Bringing digitalisation to Europe’s most remote areas – challenges, solutions and innovative approaches for SMEs

  • On 11 May, the European DIGITAL SME Alliance held a workshop during the European Regions for Smart Communities Summit in Alentejo, Portugal on innovation gaps currently hindering the deployment of digital solutions in Europe’s most remote rural areas.

  • The session highlighted the importance of having an extended ecosystem where citizens and small businesses are part of the innovation process to bring social and economic value to the local communities.

  • The biggest challenges refer to communicating the added value of a digital project to citizens: lack of trust, understanding and competences among the actors involved are the major obstacles identified in the session.

  • DIGITAL SME’s Focus Group Smart Communities is the community where players from the supply- (technology providers) and demand- (local administration) side work together to overcome such obstacles by fostering collaboration and exchange know-how in the Smart Communities domain.

The first part of the event was mostly dedicated to best practices coming from European SMEs sharing their experience in developing digital services for rural areas. Presentations from the Digital Success Programme, Hungary and the DIH4Society initiative in Romania outlined key points when it comes to thinking of a digital innovation ecosystem that is specific to rural areas.

Highlights and recommendations:

  • Define the appropriate level of necessity and demand: rural communities around Europe are all different. There is no “one-size-fits-all” approach.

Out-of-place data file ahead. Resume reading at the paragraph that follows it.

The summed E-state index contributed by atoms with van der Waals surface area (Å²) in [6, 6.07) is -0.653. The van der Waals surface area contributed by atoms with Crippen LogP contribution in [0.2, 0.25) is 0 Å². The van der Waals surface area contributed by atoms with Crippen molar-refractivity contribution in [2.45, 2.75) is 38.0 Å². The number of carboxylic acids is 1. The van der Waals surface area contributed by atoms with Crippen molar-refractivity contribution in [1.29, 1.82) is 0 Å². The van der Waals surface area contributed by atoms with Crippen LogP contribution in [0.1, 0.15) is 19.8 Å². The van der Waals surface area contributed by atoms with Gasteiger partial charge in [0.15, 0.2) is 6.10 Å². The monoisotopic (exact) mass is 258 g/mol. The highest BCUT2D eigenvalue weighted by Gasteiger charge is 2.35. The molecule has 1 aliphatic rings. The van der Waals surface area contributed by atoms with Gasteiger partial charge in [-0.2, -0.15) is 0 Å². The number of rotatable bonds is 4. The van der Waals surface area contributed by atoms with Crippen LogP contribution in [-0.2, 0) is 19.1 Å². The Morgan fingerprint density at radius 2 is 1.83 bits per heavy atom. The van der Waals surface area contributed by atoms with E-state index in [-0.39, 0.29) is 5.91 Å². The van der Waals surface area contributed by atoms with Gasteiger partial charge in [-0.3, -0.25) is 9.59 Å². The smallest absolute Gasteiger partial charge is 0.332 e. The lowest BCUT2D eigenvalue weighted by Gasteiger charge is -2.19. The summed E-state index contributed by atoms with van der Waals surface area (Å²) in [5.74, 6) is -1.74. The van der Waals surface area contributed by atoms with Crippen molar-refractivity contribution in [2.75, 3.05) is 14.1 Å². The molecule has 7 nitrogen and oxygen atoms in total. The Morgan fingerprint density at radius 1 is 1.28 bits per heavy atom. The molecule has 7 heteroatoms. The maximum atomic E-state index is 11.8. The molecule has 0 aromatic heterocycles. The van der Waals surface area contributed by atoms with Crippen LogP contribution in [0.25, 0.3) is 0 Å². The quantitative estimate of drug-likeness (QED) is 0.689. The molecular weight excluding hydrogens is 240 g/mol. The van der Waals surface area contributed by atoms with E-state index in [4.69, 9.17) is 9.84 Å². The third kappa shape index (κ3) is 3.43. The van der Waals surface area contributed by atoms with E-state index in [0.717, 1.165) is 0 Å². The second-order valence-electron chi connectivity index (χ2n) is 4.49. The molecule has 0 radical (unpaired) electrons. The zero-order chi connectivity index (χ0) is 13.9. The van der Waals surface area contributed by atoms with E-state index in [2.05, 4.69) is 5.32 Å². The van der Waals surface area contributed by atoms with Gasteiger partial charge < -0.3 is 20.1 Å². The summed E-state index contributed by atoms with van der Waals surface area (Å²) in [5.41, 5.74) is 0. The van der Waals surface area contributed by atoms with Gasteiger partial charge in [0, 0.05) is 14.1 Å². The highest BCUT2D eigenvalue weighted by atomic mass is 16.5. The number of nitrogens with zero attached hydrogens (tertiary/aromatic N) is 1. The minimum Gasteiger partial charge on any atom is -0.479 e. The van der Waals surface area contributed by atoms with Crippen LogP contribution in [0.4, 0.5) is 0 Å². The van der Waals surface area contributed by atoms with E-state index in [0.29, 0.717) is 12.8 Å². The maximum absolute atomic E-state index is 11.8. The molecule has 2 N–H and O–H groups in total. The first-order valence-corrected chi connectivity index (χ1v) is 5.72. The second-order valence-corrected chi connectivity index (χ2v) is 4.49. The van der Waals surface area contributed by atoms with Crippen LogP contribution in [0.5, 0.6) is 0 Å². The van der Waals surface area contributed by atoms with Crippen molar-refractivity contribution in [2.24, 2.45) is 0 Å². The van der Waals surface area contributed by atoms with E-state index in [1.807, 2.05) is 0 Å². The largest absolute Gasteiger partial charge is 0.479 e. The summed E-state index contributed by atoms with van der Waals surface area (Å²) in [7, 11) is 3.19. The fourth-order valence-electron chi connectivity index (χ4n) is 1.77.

• Island-like development is preferred: leveraging local traditional advantages and strengths, considering inclusiveness, increasing the attraction of villages to solve depopulation.
  • Siding the deployment of digital services with appropriate skilling programmes (competency development).
  • Extended ecosystem that includes local governments, R&D, product development, citizens’ feedback, media sector to increase acceptance through mass promotion.
  • Validation process: each integrated digital solution needs to be validated by all the actors of the ecosystem.
  • Monitoring is essential to learn from successful pilots and correct fewer effective outcomes.
  • The “Smart city” concept became obsolete. The definition of a “smart territory” or “smart communities” is more appropriate to underline the involvement of all players in the ecosystem.

Challenges and possible solutions

CHALLENGE 1: Governmental structures are usually fragmented and hierarchical. Smart projects remain isolated and managed by one department, not communicating with other Ministries and bodies.


  • Citizen–oriented administration and public services.
  • Public Authorities need to foster coordinated, holistic problem-solving.
  • The “Once-only” principle to avoid replication of existing solutions, and maximise capitalisation and scaling-up efforts.
  • Ensure the efficiency of collaboration and dialogue among different structures.


CHALLENGE 2: Lack of sound digital innovation policies


  • Digital Transformation Strategies should be coherently embedded in any update of laws and regulations in any field.
  • Public administrations should build a regulatory framework that considers building digital trust among the citizens: clear and simple rules on privacy and data protection are necessary.